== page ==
I remember daylight saving time in the spring of 2003. It meant spring had arrived, and spring meant that I would be going on my first Great Plains storm chase.
At the time, I was going to school full time as a materials science and engineering student at Virginia Tech. I had switched out of electrical engineering, and this was my first semester in my new major.
I was also working full-time at night at Kroger (grocery store), stocking shelves. I was trying to raise the money for storm chasing. My 1988 Nova needed a few major repairs before it could be trusted for cross-country travel.
I had very few friends and was generally bitter towards the whole world. I did meet Dave Carroll, who was leading a storm chase out of Virginia Tech and Pulaski County High School. This meant I would not have to drive my car, but would have to come up with tuition money for his class instead.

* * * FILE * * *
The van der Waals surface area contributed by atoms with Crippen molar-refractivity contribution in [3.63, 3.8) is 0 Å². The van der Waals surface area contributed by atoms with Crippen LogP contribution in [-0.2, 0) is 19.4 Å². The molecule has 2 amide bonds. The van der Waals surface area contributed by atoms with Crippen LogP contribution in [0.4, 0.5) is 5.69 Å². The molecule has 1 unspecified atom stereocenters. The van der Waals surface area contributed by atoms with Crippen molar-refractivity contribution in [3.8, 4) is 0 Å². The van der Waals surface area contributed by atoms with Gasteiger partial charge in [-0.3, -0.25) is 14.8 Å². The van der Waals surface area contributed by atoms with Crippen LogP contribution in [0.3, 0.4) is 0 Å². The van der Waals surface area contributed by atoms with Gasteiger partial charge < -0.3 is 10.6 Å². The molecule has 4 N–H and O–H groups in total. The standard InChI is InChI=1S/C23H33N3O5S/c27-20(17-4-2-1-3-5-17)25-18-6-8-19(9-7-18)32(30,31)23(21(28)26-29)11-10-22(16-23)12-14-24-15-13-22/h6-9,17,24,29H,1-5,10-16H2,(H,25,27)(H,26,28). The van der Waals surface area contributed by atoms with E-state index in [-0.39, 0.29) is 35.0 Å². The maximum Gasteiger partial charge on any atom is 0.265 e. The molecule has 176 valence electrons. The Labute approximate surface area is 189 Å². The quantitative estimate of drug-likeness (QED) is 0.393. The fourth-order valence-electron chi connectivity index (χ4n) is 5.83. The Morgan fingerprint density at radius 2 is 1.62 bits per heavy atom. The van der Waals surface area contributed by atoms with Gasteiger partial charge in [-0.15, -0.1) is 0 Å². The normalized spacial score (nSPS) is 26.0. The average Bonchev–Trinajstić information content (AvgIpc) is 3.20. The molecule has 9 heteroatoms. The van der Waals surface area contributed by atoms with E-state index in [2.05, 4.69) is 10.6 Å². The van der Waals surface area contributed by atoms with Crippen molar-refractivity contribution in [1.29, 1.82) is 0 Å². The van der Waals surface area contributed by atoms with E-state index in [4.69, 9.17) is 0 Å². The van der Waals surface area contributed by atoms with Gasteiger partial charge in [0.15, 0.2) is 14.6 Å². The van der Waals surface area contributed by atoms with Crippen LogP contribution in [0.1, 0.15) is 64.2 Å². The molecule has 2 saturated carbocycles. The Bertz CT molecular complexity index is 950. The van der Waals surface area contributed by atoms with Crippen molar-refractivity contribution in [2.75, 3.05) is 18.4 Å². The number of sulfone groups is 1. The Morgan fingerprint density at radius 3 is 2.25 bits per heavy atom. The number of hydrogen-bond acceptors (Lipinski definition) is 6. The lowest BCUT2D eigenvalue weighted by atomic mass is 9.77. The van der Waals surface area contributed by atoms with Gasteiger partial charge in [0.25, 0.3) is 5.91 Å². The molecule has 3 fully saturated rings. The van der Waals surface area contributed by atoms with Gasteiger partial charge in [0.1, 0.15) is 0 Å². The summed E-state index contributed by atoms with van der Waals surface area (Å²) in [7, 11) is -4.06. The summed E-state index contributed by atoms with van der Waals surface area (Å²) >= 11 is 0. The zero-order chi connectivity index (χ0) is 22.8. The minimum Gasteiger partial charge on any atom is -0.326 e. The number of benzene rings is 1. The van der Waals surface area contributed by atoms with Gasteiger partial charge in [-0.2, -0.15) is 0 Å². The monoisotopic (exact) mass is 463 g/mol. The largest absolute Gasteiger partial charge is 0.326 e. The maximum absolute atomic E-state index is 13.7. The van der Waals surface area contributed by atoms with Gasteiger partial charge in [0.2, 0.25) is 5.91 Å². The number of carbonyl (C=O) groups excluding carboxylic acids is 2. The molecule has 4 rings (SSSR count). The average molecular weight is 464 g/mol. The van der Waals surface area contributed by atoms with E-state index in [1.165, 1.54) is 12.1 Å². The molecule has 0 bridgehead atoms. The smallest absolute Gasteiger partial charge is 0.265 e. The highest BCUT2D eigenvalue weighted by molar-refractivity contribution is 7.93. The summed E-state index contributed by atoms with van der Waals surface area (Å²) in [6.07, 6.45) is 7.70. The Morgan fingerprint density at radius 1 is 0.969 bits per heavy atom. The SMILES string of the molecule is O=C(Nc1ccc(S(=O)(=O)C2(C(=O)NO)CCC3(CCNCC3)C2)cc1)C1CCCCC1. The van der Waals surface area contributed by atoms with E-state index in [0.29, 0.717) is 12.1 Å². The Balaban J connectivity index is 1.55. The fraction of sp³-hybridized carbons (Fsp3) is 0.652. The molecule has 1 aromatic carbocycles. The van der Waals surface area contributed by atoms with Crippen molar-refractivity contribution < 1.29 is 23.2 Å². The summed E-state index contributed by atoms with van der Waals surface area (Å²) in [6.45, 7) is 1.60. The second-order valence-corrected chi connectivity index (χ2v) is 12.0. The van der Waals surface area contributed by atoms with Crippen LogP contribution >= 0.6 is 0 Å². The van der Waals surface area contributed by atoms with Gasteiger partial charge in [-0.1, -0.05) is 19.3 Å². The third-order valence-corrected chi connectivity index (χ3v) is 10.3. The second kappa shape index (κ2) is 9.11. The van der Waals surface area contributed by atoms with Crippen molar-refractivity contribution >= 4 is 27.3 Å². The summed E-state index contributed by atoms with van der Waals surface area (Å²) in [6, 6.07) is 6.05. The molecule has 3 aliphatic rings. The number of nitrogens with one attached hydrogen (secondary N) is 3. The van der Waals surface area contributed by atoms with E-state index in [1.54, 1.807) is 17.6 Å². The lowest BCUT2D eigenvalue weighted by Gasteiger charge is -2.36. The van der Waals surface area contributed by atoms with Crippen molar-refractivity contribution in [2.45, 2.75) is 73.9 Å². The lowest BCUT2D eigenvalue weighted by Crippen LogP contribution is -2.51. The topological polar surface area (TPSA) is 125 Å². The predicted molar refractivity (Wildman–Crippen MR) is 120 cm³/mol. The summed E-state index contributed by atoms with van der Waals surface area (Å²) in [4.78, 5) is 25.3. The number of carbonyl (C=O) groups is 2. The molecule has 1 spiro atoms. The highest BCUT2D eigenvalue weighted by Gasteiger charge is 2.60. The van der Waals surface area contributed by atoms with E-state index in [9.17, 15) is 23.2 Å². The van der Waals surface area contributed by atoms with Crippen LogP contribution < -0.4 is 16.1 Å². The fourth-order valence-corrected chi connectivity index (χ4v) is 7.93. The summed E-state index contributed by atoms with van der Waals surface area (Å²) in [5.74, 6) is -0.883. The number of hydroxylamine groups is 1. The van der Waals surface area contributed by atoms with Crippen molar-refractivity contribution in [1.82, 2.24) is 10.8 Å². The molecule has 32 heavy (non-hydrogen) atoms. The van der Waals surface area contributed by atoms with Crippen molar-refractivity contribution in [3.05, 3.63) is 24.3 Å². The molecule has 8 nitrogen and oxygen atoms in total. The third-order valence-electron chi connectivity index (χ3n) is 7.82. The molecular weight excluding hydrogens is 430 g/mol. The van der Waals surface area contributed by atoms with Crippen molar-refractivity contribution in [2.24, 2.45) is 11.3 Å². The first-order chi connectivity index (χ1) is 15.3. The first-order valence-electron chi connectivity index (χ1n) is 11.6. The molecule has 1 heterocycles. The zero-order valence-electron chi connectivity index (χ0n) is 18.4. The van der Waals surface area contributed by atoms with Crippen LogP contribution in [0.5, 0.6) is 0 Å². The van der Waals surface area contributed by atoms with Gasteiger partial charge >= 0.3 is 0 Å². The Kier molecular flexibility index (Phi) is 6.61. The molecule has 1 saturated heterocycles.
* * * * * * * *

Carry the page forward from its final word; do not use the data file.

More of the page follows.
I had no idea if it would all work. I had very few friends at this point. My grades in materials were better than in electrical engineering, but not enough for an internship. I didn’t know if I’d be able to find a job once (if) I graduated. I almost quit school and continued to work at Kroger.
I went for a walk along the Huckleberry Trail, not having to report to work until 9:30 PM. As I walked, I saw the 00 Z balloon sounding from the Blacksburg, VA, office float overhead. As it scouted out the world from a higher point of view, it was like a sign of better things ahead.
The storm chase was something on the horizon to look forward to. No matter what happened after the storm chase, at least I will have done that.
15 years later, I’m teaching engineering. I have a degree in meteorology as well as two in engineering. I have yet to miss a single season in the Great Plains, and have caught somewhere around 30 tornadoes. I have probably launched two dozen of those same balloons.
I still have the same feeling around daylight savings time. I’m sure my blood starts circulating cyclonically. The doldrums of winter weather slowly lose their grip on my mood, as the trough and ridge pattern amplifies over the mid-latitudes.
I don’t know if I have a favorite time of the year, but this is pretty close.